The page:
Sunday, November 20, 2011

TIP #3: Key Question to Ask the Doctor in the Hospital (Part 2 of 5 on "How To Get The BEST Medical Care: Insider Tips From A Doc!")

Today we are continuing in the series on my "insider" tips on how to get the best medical care in the hospital.  I hope that the last post on Tip #1: Be A Teammate & Tip #2: Be Concise & Organized made sense and was helpful to you!  

Two of the biggest problems I found last week when being on the patient side of things was that non-medical people need to know:
  1.  what questions to ask to understand what is really going on (today's post)
  2. what things to tell the doctor about themselves to get the best care (BE PREPARED) (tomorrow's post!)

Lets face it.  Some docs are not very good explaining things to patients in layman's terms.  Remember, we M.D.'s have spent so many years studying that we have become an expert in diseases rather than people. I think that things are getting better these days since more focus in our medical education has been on how to improve the doctor-patient relationship.  

Until the doctor-patient relationship is perfected, my advice is to give your doctor a roadmap of questions so they can translate their often brilliant medical skills into layman's data for you to understand enough to be a true teammate for healing.  

Ask us these questions (and follow my advice from the last post on being CONCISE & ORGANIZED to get the most out of each conversation with the doc.)  

The MOST important point is to always repeat back to the doctor what you think you understand AND write it down!!--I'll give you an example on how to do that at the end of this post.  Here we go!

Key Questions To Ask The Doctor:
#1:  If it isn't what you think it is, what else could it be?

#2:  If this was your mother/your father/your child who would you send them to see?  (this was a key question for my family last week because we were in a hospital initially that I wasn't familiar with & my family member needed surgery.  I asked this question to the ER doc QUIETLY & he helped us find the BEST surgeon in the facility).

#3:  When you say that "we have a good chance" what does that mean?  What percentage of patients survive or are cured with this procedure/treatment/etc? (SO important particularly when dealing with a terminal disease or a serious, life-threatening procedure)

#4:  Why do you think this medication is necessary & what side effects does it have?  (piece of advice--many docs will discontinue some non-critical meds immediately if they anticipate or get push-back from the family (to avoid conflict.)  The meds may actually be very helpful--for example, stool softeners/laxatives/pain medications.  I encourage you to follow what they recommend after asking WHY).

#6:  If you REALLY don't want to do something that the doctor recommends ask them SPECIFICALLY what the consequences of refusing the med or procedure will be and why they think it is important?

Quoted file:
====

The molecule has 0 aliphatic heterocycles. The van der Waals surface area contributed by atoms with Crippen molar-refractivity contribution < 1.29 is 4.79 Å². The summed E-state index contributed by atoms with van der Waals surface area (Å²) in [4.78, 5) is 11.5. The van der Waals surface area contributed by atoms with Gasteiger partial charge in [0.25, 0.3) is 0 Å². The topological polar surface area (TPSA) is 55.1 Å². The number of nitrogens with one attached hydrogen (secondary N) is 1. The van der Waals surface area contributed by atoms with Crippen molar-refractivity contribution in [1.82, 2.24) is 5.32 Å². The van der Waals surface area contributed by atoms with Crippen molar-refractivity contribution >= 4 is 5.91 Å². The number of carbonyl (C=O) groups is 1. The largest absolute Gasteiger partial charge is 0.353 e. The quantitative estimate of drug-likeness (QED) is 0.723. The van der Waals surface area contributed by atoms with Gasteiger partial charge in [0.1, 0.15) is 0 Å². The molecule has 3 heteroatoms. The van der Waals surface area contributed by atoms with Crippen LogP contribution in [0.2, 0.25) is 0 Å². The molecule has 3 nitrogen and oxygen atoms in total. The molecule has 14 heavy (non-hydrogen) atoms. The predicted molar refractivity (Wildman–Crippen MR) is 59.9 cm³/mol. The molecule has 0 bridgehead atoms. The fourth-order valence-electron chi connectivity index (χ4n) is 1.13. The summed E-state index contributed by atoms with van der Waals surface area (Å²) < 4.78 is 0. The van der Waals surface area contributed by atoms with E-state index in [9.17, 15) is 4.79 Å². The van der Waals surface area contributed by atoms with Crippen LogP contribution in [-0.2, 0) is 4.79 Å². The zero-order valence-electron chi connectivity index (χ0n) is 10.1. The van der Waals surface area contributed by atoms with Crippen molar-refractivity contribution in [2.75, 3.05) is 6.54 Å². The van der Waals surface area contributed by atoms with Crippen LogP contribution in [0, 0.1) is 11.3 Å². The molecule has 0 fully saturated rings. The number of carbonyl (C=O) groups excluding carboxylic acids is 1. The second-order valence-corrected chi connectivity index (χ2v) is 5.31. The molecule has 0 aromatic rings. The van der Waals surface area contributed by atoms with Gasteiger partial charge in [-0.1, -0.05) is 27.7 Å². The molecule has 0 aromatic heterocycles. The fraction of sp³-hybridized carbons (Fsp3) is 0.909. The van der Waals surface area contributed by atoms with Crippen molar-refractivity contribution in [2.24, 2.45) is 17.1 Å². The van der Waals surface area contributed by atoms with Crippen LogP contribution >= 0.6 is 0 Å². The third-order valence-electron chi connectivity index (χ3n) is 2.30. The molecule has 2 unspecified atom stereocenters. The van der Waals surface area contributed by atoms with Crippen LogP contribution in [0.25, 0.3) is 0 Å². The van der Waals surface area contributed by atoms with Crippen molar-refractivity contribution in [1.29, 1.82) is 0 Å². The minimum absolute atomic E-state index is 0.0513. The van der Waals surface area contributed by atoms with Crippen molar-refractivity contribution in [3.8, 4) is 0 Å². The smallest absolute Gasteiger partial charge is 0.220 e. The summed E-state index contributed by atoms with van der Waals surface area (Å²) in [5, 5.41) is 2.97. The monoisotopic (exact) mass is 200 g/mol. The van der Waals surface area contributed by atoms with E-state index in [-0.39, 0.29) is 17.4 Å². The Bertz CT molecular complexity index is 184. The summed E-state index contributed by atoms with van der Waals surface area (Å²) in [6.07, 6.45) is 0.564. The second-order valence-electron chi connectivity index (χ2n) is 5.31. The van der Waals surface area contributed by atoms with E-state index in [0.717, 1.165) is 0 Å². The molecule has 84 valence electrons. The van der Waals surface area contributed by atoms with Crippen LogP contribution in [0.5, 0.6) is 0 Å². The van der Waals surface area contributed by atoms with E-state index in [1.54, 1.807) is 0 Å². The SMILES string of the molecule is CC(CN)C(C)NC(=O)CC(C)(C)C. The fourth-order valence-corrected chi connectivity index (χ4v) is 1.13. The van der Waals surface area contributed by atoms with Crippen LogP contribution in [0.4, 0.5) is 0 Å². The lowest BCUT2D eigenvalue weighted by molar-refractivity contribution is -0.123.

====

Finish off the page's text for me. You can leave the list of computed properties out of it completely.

#7:  Here are a few more excellent questions from the Agency for Healthcare Research & Quality (AHRQ).  They call these the "Top Ten Questions to Ask Your Doctor". Some of these are more applicable in the outpatient setting but they are helpful!  Check them (and AHRQ) out!

Example of Conversation that uses the "team" approach and helps the doc communicate better:  
(I put this together using diseases from a reader's comments & my own experiences with patients--obviously this isn't what actually happened!)  
Patient: Doc I was wondering if it isn't pneumonia than what else could it be?
Doctor:  Well it could be any number of things but I do think it is pneumonia
Patient:  Doc I know that you have years of experience, could you please give me the name of another disease that looks like pneumonia but isn't pneumonia?
Doc:  Well it could be congestive heart failure, but I don't think that is likely.
Patient (repeating back):  So what I hear you saying is that you think it is pneumonia but another disease that can look like this is congestive heart failure?
Doc:  Yes, that is correct.
Patient:  Hmmm well doc I think I forgot to mention that a few years back I saw a heart doctor that said my heart wasn't very good (the patient in this example doesn't have the proper written history I mention in Tip #4 (tomorrow's post).  As you can see, this info sheet would have helped them get a lot better care from the beginning)
Doc:  Really, I didn't see that on your history?!
Patient:  Yes, I'm sorry I forgot to mention that in the chaos of the emergency room
Doc:  Well this changes things a bit.  Let me examine the other data knowing this new information and get back to you later this afternoon.
Patient:  Great.  I really want to feel better and it doesn't seem like the treatment is working.  I appreciate you looking into this.

Hope this is helpful!!

Next Time:  Tip #4:  Key Things You Need to Know About Yourself To Tell The Docs:  How to Make A Medical Info Sheet!! 

Coming Up AFTER Thanksgiving:
  • SuperImmunity Foods for KIDS (Calling All PARENTS!)
  • RECIPES & Ideas: Snacks!  YUMMY & Portable Plant-Based Snack Food--all sugar-free, gluten-free & without adding oil or fat!!
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